Hybrids like the Prius start around $23,000, while others like the hybrid version of some Lexus and Ford automobiles will be more expensive than the standard version of the same car. For example, you can expect to pay around $12,000 for the hybrid version of the Lexus GS sedan and around $40,000(!) more for the hybrid LS sedan.
Advantage: Hybrid. When compared against the same class the hybrid will be the less expensive option though both are vastly more expensive then a standard gasoline of diesel powered version of the same class car. Factoring in gas savings and tax credits gets them more competitive if you are the type to keep a car for a long period of time. The Nissan Leaf shows good pricing for a pure electric.
Pitting hybrid cars versus electric cars at this time is slightly unfair to the electric car due to the lack of charging infrastructure and the extremely limited availability of electric cars. From a practical point of view driving a hybrid isn't any different than driving a gas or diesel car. You still use the same filling stations, you don't have to worry about getting power to where you park it and range isn't an issue because you use the same infrastructure as everyone else. In the current electric car environment the considerations are myriad. Limited range, speed limits, charging, price; all of these will be a factor when considering an electric car purchase, none more so than range. If you make a mistake in your calculations or something forces a deviation from your normal route you can't just drop into a station and top off the batteries. If the only place you have to charge is at home then every trip that is close to half the range of the car is almost a gamble, most cars have a "limp home mode" that will only let the car operate at maximum efficiency (read as "very slowly") to get the most out of the last 20% or so of the battery and that may save you but you will find yourself eyeballing the charge needle a lot more often than you will the gas needle.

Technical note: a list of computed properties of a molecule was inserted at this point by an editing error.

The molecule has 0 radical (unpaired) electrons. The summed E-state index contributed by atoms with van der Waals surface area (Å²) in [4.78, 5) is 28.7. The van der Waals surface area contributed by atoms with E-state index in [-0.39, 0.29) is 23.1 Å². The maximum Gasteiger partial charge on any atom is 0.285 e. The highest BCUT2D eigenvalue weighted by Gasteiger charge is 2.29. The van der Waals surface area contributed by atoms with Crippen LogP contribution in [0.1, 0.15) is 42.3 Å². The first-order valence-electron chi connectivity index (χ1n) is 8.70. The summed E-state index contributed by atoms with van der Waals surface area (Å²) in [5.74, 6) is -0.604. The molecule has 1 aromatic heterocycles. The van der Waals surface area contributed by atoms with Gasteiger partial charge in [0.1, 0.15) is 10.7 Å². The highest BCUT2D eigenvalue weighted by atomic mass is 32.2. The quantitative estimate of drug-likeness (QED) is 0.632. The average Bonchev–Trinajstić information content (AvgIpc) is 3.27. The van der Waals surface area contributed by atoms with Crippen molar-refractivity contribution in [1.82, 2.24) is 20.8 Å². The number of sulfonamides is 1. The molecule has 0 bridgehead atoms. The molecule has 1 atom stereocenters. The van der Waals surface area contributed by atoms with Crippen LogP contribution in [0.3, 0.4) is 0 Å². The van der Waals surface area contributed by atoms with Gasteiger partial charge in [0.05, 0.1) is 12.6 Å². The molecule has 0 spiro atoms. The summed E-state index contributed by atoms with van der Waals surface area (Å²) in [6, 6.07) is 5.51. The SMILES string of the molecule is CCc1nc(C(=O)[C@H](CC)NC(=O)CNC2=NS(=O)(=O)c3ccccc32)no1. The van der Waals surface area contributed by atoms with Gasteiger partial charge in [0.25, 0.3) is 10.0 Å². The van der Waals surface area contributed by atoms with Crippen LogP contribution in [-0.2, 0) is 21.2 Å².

We will keep this article updated as things change, more infrastructure is installed and more electric cars are released to the public, for now the electric car is only going to be a choice for a very specific group of people that have a place to charge it, a short commute and the income to afford the high cost.